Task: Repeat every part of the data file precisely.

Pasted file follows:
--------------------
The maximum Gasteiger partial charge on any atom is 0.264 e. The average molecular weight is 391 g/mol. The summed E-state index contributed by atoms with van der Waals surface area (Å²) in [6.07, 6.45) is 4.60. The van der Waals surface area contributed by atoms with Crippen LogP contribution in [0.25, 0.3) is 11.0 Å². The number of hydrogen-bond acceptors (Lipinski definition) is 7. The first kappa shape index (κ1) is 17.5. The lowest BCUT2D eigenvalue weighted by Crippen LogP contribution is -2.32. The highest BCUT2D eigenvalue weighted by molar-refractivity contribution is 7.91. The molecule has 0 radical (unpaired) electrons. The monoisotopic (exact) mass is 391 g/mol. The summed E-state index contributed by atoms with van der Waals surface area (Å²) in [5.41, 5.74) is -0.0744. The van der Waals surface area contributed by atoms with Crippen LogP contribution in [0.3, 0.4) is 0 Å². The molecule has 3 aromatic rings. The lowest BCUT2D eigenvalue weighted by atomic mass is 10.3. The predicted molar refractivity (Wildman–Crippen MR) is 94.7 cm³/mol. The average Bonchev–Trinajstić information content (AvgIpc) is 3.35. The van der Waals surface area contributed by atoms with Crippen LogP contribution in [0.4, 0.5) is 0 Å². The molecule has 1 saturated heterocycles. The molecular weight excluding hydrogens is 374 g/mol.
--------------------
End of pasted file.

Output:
The maximum Gasteiger partial charge on any atom is 0.264 e. The average molecular weight is 391 g/mol. The summed E-state index contributed by atoms with van der Waals surface area (Å²) in [6.07, 6.45) is 4.60. The van der Waals surface area contributed by atoms with Crippen LogP contribution in [0.25, 0.3) is 11.0 Å². The number of hydrogen-bond acceptors (Lipinski definition) is 7. The first kappa shape index (κ1) is 17.5. The lowest BCUT2D eigenvalue weighted by Crippen LogP contribution is -2.32. The highest BCUT2D eigenvalue weighted by molar-refractivity contribution is 7.91. The molecule has 0 radical (unpaired) electrons. The monoisotopic (exact) mass is 391 g/mol. The summed E-state index contributed by atoms with van der Waals surface area (Å²) in [5.41, 5.74) is -0.0744. The van der Waals surface area contributed by atoms with Crippen LogP contribution in [0.3, 0.4) is 0 Å². The molecule has 3 aromatic rings. The lowest BCUT2D eigenvalue weighted by atomic mass is 10.3. The predicted molar refractivity (Wildman–Crippen MR) is 94.7 cm³/mol. The average Bonchev–Trinajstić information content (AvgIpc) is 3.35. The van der Waals surface area contributed by atoms with Crippen LogP contribution in [0.4, 0.5) is 0 Å². The molecule has 1 saturated heterocycles. The molecular weight excluding hydrogens is 374 g/mol.